An Overview of Intractable Epilepsy

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Intractable epilepsy is diagnosed when someone has had years of uncontrolled seizures. This means medication no longer works well enough to control their seizures, their seizures are frequent and severe, and seizures affect their quality of life. Research shows up to 40 percent of people who have epilepsy will eventually develop intractable epilepsy, also called drug-resistant epilepsy or refractory epilepsy. 


The main symptoms of intractable epilepsy are continuing seizures even when taking anti-seizure drugs. Seizures will vary in intensity and frequency and can last minutes or seconds. They are caused by electrical imbalances in the brain and hyperactive neurons.

Some people with intractable epilepsy may have convulsions, which means they cannot stop shaking. Seizures may also cause:

  • Blackouts
  • Loss of bladder or bowel control
  • Staring into space
  • Falling
  • Stiff muscles
  • Biting the tongue

Symptoms may be more prominent in children, as this type of epilepsy is estimated to affect 10–20 percent of children with epilepsy, according to one report in The Indian Journal of Pediatrics.


A person is said to have intractable epilepsy when regular medications are not enough to treat their seizures. There are many reasons why normal epilepsy drugs may not work well, including:

  • The seizures simply become stronger than the medication when given at medically safe dosage
  • Poor compliance with medication (missing doses)
  • Complicating factors, such as extreme stress, sleep deprivation and illness
  • Additional medical conditions, including syncope—a temporary loss of consciousness related to insufficient brain blood flow. Evidence shows that the two conditions are often confused, but there are instances of individuals having both conditions. One study reported in BMC Neurology finds up to 41.1 percent of those with epilepsy had drug-resistant epilepsy, and of those, 65.9 percent had both syncope and epilepsy.
  • Brain abnormities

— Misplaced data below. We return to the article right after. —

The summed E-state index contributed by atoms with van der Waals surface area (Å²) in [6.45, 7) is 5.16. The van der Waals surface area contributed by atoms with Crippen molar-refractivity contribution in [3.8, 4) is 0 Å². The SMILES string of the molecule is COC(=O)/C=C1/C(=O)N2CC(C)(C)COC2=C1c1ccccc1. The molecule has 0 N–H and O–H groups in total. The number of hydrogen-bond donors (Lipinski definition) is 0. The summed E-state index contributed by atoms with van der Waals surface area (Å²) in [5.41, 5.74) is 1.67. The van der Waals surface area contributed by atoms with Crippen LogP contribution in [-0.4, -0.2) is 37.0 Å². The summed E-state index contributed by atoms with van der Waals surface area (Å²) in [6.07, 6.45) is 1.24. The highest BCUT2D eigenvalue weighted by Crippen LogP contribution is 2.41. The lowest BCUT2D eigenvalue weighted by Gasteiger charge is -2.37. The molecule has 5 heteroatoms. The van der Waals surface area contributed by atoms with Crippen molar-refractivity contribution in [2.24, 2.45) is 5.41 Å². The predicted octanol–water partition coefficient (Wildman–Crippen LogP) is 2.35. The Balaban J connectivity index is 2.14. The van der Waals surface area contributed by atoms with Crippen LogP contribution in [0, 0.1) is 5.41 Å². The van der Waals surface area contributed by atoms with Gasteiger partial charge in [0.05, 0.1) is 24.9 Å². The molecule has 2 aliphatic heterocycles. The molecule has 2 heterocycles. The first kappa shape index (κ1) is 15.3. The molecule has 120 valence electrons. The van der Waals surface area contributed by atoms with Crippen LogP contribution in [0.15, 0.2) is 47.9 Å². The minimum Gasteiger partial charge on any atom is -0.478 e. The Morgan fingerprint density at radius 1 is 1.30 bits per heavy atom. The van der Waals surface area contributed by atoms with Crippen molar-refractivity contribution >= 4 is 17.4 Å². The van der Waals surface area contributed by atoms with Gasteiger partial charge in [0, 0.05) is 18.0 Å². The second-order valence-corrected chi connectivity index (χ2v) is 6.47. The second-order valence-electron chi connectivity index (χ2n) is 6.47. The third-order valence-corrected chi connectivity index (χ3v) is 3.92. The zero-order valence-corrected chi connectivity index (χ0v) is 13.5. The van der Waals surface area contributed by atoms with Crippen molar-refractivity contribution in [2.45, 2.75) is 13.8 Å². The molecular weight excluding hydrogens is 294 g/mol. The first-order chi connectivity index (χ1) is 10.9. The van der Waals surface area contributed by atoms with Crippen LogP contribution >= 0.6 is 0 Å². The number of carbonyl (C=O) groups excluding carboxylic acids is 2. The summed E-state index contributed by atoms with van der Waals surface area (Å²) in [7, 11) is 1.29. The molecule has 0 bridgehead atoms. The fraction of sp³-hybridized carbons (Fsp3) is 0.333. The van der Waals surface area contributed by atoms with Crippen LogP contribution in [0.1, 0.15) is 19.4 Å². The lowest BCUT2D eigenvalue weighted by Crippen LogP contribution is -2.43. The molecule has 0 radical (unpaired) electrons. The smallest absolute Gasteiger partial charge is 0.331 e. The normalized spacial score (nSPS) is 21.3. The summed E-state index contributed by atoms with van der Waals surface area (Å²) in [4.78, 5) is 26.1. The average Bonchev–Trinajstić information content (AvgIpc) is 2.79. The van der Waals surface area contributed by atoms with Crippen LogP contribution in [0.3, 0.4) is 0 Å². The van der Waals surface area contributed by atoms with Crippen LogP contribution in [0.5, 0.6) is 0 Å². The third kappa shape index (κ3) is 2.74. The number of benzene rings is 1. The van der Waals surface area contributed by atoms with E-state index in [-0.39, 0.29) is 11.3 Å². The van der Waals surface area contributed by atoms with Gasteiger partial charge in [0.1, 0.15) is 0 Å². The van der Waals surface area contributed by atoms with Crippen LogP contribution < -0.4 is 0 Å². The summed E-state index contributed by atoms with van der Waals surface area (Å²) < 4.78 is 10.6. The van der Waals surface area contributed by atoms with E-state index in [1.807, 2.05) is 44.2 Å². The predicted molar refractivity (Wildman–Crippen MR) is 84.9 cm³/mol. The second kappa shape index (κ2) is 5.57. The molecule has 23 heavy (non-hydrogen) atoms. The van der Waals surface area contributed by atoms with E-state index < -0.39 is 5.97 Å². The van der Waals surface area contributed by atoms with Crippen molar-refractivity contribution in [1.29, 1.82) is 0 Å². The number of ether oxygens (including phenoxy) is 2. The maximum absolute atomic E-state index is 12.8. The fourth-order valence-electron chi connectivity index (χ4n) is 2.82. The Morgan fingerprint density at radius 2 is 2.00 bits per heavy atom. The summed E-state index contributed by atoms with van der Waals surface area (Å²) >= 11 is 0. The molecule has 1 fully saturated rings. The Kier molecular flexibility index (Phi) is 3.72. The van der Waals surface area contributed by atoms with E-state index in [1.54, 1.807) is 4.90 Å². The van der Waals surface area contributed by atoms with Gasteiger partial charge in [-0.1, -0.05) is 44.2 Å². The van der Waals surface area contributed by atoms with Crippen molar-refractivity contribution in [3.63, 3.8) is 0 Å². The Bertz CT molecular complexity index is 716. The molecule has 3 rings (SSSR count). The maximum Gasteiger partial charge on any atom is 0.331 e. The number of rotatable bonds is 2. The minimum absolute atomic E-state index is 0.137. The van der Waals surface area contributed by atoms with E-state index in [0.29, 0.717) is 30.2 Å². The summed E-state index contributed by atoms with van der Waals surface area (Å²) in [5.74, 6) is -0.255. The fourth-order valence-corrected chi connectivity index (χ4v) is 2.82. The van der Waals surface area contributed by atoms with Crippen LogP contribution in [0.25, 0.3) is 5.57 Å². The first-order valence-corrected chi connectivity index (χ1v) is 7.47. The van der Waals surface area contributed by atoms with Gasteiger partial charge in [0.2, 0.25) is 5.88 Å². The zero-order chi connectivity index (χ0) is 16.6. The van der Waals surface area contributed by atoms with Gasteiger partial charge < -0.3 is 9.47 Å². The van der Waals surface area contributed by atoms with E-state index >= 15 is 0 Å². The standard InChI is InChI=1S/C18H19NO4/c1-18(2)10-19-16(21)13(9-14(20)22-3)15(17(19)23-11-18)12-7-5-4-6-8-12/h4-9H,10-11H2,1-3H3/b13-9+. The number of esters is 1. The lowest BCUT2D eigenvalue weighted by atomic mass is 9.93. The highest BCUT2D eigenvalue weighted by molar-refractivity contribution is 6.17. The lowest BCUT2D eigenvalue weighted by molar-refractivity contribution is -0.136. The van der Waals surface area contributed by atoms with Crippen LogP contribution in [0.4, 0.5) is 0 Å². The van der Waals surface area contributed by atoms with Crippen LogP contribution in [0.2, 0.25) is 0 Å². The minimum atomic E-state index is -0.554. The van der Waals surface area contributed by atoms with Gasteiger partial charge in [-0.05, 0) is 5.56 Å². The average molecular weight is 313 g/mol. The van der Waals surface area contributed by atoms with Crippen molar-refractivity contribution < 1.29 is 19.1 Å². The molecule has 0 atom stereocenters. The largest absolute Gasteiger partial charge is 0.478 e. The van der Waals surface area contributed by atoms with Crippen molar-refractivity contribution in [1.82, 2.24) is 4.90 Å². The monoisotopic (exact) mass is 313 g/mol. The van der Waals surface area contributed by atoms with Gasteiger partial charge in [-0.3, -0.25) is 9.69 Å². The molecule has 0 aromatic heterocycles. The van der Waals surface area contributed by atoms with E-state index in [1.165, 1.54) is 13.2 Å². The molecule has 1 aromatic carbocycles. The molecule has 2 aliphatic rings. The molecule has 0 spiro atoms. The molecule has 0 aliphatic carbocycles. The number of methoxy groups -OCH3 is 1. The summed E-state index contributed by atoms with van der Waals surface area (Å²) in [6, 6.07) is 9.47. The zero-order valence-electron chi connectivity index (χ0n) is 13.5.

• Genetic causes
  • Medication tolerance. In this case, a medication generally works for a few months and then symptoms return. The cycle will repeat with a new medication.  
  • Medications just don’t help some people. Some people may need more than one medication to control seizures, but those additional medications don’t stop seizures altogether. 

One study reported in the New England Journal of Medicine finds people who have many seizures prior to starting treatment, or who have inadequate responses to initial treatments, are more likely to develop intractable epilepsy. In some cases, side effects were to blame, and patients had to discontinue treatment, and in other cases, the drugs themselves were not successful.


Antiepileptic drugs (AEDs), as single treatments or combination treatments, are a first-line of treatment prescribed to manage seizures. When one medication does not work, another is attempted, but unfortunately, the success rate becomes reduced after numerous AED failures.

According to one report in the New England Journal of Medicine, after two failed therapies, the success rate for the third treatment is very low—around 4 percent.

Generally, after multiple AED failures, doctors will start looking to other ways to treat and manage seizures. Additional treatment options after medication failure may include lifestyle changes, VNS therapy, and surgery. 

Diet Changes

Some research has shown the ketogenic diet may lessen the number of seizures for some people. This diet is a high fat, low carbohydrate one that involves strict monitoring by a dietitian. It usually prescribed for children whose seizures are not responding to medications. One study reported in the Iranian Journal of Pediatrics shows a success rate of 58.4 percent in children whose epilepsy was previously not well-managed with medication.

Improving Sleep

Seizures are sensitive to sleep patterns. When people with epilepsy don’t sleep well, it is more likely they will have seizures. Lack of good quality sleep may also increase the frequency and length of seizures. It is, therefore, important to develop consistent sleep habits, including getting at least eight hours of sleep every night and going to bed and getting up at the same times.

VNS Therapy

Vagus nerve stimulation (VNS) therapy involves a small electric device, much like a pacemaker. The device is implanted under the skin of the chest and sends electrical impulses to the brain through the vagus nerve, a nerve in the neck. The goal of treatment is to reduce the frequency and intensity of seizures.


Surgery in the brain can control seizures and may involve:

  • Implanting a device to treat seizures
  • Removing the area of the brain causing seizures
  • Disrupting nerve pathways that promote seizure impulses

Surgery to treat intractable epilepsy is not for everyone. It is only an option if the part of the brain causing the seizures can be identified. Moreover, the area to be removed must not be one that affects important functions, such as speech, touch, and movement.

A Word From Verywell

Intractable epilepsy does not always remain medication-resistant. One of the many treatments can help manage symptoms. Additionally, people living with epilepsy may benefit from improving their lifestyle, including stress management, improving sleep, and managing other health conditions. Even without new or specific therapies and/or lifestyle changes, some people’s epilepsy does improve and goes back to being medicinally manageable.

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